How to Address Cryptocurrency in your Estate Plan

lock.jpgNews channels have been reporting the massive rise in the popularity and value of cryptocurrency, for example “Bitcoin.” Cryptocurrency is virtual money that is not backed by the government and is typically not held by banks or other traditional financial institutions.

Unfortunately, as cryptocurrency’s popularity and value has continued to rise, people’s estate planning has fallen behind the trend. If you pass away without addressing your cryptocurrency in your estate plan–or without making arrangements for your personal representative to gain access–it could be gone forever.

How to address cryptocurrency in your estate plan

If you have digital currency, understand that it is an asset that will be subject to distribution just like your other assets. As such, you should consider who you want to have it, when you want them to receive it, and what you need to do so that they can access it.

To do this, address cryptocurrency in your will and estate plan and consider having a letter like this one that directly addresses cyptocurrency. You should be mindful of whether the intended recipient is capable of managing such a complicated and volatile asset. You will also want to provide access information to ensure a personal representative or other designated party can access your account when the time comes.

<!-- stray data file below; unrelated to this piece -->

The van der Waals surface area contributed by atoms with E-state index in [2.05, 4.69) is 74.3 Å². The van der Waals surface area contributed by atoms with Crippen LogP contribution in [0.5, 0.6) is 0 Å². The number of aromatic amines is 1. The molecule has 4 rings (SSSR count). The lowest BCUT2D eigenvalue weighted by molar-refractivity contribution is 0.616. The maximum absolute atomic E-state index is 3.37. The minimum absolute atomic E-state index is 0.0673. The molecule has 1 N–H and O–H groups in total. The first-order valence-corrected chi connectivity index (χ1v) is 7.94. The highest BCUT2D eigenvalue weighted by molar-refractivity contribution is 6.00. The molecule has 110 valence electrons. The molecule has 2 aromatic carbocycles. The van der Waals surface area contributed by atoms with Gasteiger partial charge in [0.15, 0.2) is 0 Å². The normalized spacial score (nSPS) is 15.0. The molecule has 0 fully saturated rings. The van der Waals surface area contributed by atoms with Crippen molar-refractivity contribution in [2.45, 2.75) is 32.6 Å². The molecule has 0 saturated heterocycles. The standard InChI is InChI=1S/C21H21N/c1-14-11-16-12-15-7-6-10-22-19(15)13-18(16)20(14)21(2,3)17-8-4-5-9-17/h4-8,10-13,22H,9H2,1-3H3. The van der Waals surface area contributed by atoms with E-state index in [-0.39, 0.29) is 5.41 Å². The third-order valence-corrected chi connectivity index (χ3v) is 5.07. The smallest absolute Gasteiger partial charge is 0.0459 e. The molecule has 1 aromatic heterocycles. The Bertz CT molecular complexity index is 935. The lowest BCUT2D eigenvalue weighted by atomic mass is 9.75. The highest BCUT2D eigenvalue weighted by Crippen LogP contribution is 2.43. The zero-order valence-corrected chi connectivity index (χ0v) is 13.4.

Avoiding costly mistakes

If you do not address cryptocurrency in your estate plan, then it will be as if it never existed. This is especially true if you have not told anyone about it in the first place.

Another costly mistake would be to oversimplify your directions for distribution. Leaving instructions open to interpretation or placing highly technical requirements in the hands of someone unfamiliar with the technology can lead to unsecured accounts and property loss.

Finally, addressing complicated assets like cryptocurrency without the guidance of an experienced estate planning attorney can prove to be an expensive misstep. An attorney can spot problems and gaps in your plan that you may overlook, and they can help you protect your wishes and property.